But hockey went further. From 1987, offside only applied inside the 25-yard area. By 1998, it had been dispensed with entirely. It did not mark the death of the game. It improved it.
Kate Richardson-Walsh, captain of the Great Britain team that won gold at the 2016 Olympics, grew up playing the sport during the era of offsides. She is just old enough to recall the naysayers, those who said it would not work but eventually accepted that it did.
"It was hard for some people," Richardson-Walsh tells Sky Sports. "I did not feel the extreme change whereas for people who had been playing a long time it would obviously have been a massive change in terms of tactics, formations, skills and style of play.
"The game was very confined. There was a need to open the game up and make it faster just to develop the game. It also coincided with the time when hockey started to be played on astroturf instead of grass. That added to the speed element of it. Everything changed."
Before the removal of hockey's offside rule, much of the flow of the game was shaped and influenced by its tactical ramifications just as football is today. It was a seismic shift.
"Defenders needed to be disciplined to play a high line. They needed to be very mindful of the ball coming through you and over the top a little bit, particularly in the '80s. Those skills, the timing of those runs by the forward off the back of the defender, they just changed.
"Without offside, you then have more running skills, more dribbling with the ball, more one-on-ones and ball carries. Now you see that big outlet shape, stretching play as much as possible to stretch defences so you can then play either around teams or through teams."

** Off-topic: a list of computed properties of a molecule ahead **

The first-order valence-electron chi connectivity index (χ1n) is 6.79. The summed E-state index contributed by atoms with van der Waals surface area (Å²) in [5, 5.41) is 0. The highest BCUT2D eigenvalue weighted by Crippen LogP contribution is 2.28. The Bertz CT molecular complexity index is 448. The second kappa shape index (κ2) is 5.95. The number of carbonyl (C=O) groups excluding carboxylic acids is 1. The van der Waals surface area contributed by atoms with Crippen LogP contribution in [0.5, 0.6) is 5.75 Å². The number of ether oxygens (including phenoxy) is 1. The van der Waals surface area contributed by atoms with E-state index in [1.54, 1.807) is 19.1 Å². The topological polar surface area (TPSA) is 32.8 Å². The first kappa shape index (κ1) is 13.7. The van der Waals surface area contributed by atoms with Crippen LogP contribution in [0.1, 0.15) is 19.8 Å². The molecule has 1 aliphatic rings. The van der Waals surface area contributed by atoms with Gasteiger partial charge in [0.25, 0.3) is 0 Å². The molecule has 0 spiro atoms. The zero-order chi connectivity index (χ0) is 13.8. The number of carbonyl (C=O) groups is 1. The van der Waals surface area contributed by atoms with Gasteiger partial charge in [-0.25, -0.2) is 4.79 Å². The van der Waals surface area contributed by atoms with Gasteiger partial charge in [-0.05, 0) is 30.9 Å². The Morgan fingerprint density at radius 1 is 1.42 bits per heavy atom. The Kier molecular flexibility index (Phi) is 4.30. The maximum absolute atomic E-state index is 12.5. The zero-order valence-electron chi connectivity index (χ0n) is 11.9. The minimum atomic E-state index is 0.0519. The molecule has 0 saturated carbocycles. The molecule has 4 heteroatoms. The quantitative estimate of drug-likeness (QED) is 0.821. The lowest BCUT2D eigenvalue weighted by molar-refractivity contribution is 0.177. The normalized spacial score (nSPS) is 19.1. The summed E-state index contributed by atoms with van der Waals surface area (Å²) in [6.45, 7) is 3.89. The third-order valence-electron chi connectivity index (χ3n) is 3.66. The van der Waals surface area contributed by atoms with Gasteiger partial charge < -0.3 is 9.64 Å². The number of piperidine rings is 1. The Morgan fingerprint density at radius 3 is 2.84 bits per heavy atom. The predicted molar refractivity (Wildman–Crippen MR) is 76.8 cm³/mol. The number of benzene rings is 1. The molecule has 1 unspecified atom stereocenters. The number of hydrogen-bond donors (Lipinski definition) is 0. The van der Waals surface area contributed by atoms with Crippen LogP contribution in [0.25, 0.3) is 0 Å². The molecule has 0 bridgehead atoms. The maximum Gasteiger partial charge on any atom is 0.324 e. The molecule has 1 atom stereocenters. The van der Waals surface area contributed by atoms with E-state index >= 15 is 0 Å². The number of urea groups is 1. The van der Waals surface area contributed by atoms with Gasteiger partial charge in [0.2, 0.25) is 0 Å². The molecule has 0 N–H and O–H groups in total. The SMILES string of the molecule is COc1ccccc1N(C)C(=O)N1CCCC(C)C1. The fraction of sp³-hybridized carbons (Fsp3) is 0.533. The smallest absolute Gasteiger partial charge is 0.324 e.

As Van Basten predicts with football, coaches adapted.
"It just changed the skill sets, the tactics and the formations," adds Richardson-Walsh. "Australia dominated from the 1990s into the 2000s because they had a coach in Ric Charlesworth who understood how to manipulate that change to the offside rule.
"Younger coaches will come in with new ideas and fresh takes. I think as long as different coaches with different perspectives are coming into the game, that is enough to sustain football. Working the ball out from the back is pretty new for football. Pressing higher up, earlier and for longer, that has changed the game too."
The usual theory when discussing what football might look like without offsides is that the game would descend into a goal-hanging contest. Strikers would stay in the box and wait. As soon as possession was turned over, the ball would be fired in their direction.